Autologous PRP injections were reportedly first used in 1987 in an open heart surgery . Over 20 years ago, PRP was used in the dental field for promoting accelerated wound healing in cancer patients following jaw reconstruction. Physicians have used PRP to aid bone healing after spinal injury and soft tissue recovery following plastic surgery. PRP therapy gained broad popularity in early 2009, when it was reported that two of the Pittsburgh Steelers received PRP for their ankle injuries before their triumph at the Super Bowl. Due to the media attention, PRP became an accepted though unproven treatment for sports-related injuries . Currently, PRP injections are being used in various applications, including orthopaedics, cardiovascular surgery, cosmetics, facio-maxillary surgery and urology . As a result, multiple studies are now underway to understand PRP's mechanism of action, refine the treatment, and formally demonstrate efficacy in placebo-controlled trials.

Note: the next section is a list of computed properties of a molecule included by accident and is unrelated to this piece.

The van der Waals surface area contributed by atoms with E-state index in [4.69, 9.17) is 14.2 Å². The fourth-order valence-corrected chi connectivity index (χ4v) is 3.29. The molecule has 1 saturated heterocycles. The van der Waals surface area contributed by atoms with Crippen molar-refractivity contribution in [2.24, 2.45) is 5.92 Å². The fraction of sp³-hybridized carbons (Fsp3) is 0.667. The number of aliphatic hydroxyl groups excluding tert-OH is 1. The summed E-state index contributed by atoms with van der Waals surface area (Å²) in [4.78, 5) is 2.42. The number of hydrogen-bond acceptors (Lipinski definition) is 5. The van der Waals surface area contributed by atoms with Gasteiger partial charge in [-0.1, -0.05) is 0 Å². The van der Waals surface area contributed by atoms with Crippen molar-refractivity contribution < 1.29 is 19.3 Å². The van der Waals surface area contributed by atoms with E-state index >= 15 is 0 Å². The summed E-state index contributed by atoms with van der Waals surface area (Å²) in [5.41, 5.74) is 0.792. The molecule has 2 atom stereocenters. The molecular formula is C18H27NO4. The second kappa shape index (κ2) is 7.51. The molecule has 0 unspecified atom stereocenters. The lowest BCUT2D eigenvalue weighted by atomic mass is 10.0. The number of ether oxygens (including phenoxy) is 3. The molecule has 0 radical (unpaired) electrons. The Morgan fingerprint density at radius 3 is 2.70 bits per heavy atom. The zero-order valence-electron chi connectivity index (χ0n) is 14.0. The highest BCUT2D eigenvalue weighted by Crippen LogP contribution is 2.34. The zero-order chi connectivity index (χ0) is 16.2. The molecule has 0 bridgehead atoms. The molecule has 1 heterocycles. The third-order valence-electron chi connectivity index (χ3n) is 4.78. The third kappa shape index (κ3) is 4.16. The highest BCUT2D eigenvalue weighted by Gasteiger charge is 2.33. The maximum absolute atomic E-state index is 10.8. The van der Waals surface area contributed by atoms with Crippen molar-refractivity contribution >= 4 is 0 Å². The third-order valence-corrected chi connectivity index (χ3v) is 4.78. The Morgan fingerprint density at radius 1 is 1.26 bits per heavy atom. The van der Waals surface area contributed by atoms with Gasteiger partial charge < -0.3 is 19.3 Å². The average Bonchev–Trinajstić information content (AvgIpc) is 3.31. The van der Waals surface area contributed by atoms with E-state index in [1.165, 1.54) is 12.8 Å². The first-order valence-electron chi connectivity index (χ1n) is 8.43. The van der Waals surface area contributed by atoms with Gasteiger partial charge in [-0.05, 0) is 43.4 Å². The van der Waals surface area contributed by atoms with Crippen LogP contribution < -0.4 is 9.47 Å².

The role of PRP in the directed stimulation of musculoskeletal and mesenchymal stem cells is being widely investigated and shows promise as a short-term use agent that may assist in the simultaneous healing of several musculoskeletal tissues after trauma or elective surgery. PRP is not uniformly successful as an adjuvant to bone grafting procedures. The potential role of PRP in healing musculoskeletal injuries, especially in elite athletes, is an exciting frontier that may eventually lead to superior therapies, but a healthy amount of caution should be exercised until clinical evidence is established. Continued research is required to optimize its preparation and use during surgery, to evaluate relative effectiveness of various techniques and to determine the best ways to use it to improve healing. 2b1af7f3a8